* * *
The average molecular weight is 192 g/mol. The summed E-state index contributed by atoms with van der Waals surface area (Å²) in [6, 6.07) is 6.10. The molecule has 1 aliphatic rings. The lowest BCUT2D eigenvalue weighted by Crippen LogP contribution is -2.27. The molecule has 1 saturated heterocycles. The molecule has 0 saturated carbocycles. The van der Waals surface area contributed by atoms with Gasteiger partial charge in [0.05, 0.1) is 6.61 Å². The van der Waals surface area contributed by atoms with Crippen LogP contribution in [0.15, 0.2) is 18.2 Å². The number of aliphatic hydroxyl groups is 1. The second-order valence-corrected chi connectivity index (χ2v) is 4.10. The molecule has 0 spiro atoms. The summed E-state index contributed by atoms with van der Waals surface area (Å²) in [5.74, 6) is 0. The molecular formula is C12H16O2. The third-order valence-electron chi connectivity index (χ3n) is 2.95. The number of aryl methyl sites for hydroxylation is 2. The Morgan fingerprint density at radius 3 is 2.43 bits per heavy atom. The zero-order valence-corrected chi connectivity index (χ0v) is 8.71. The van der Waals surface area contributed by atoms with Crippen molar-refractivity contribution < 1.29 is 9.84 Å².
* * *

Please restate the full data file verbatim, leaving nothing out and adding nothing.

The average molecular weight is 192 g/mol. The summed E-state index contributed by atoms with van der Waals surface area (Å²) in [6, 6.07) is 6.10. The molecule has 1 aliphatic rings. The lowest BCUT2D eigenvalue weighted by Crippen LogP contribution is -2.27. The molecule has 1 saturated heterocycles. The molecule has 0 saturated carbocycles. The van der Waals surface area contributed by atoms with Gasteiger partial charge in [0.05, 0.1) is 6.61 Å². The van der Waals surface area contributed by atoms with Crippen LogP contribution in [0.15, 0.2) is 18.2 Å². The number of aliphatic hydroxyl groups is 1. The second-order valence-corrected chi connectivity index (χ2v) is 4.10. The molecule has 0 spiro atoms. The summed E-state index contributed by atoms with van der Waals surface area (Å²) in [5.74, 6) is 0. The molecular formula is C12H16O2. The third-order valence-electron chi connectivity index (χ3n) is 2.95. The number of aryl methyl sites for hydroxylation is 2. The Morgan fingerprint density at radius 3 is 2.43 bits per heavy atom. The zero-order valence-corrected chi connectivity index (χ0v) is 8.71. The van der Waals surface area contributed by atoms with Crippen molar-refractivity contribution < 1.29 is 9.84 Å².